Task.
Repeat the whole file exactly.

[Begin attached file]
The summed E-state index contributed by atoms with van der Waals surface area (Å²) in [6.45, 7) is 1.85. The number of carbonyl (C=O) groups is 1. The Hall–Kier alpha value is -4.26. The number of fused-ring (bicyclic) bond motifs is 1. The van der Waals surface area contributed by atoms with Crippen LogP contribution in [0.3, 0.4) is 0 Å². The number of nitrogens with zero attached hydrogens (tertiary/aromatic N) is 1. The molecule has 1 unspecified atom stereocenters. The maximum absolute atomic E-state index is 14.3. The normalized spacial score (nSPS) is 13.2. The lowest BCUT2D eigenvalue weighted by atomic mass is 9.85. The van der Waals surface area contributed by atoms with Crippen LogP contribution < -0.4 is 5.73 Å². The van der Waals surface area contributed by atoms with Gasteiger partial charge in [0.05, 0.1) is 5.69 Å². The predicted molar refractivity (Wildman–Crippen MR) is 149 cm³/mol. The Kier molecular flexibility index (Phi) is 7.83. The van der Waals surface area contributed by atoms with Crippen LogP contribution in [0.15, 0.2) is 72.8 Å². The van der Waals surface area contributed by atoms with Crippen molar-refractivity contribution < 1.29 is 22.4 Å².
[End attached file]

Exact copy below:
The summed E-state index contributed by atoms with van der Waals surface area (Å²) in [6.45, 7) is 1.85. The number of carbonyl (C=O) groups is 1. The Hall–Kier alpha value is -4.26. The number of fused-ring (bicyclic) bond motifs is 1. The van der Waals surface area contributed by atoms with Crippen LogP contribution in [0.3, 0.4) is 0 Å². The number of nitrogens with zero attached hydrogens (tertiary/aromatic N) is 1. The molecule has 1 unspecified atom stereocenters. The maximum absolute atomic E-state index is 14.3. The normalized spacial score (nSPS) is 13.2. The lowest BCUT2D eigenvalue weighted by atomic mass is 9.85. The van der Waals surface area contributed by atoms with Crippen LogP contribution < -0.4 is 5.73 Å². The van der Waals surface area contributed by atoms with Gasteiger partial charge in [0.05, 0.1) is 5.69 Å². The predicted molar refractivity (Wildman–Crippen MR) is 149 cm³/mol. The Kier molecular flexibility index (Phi) is 7.83. The van der Waals surface area contributed by atoms with Crippen LogP contribution in [0.15, 0.2) is 72.8 Å². The van der Waals surface area contributed by atoms with Crippen molar-refractivity contribution < 1.29 is 22.4 Å².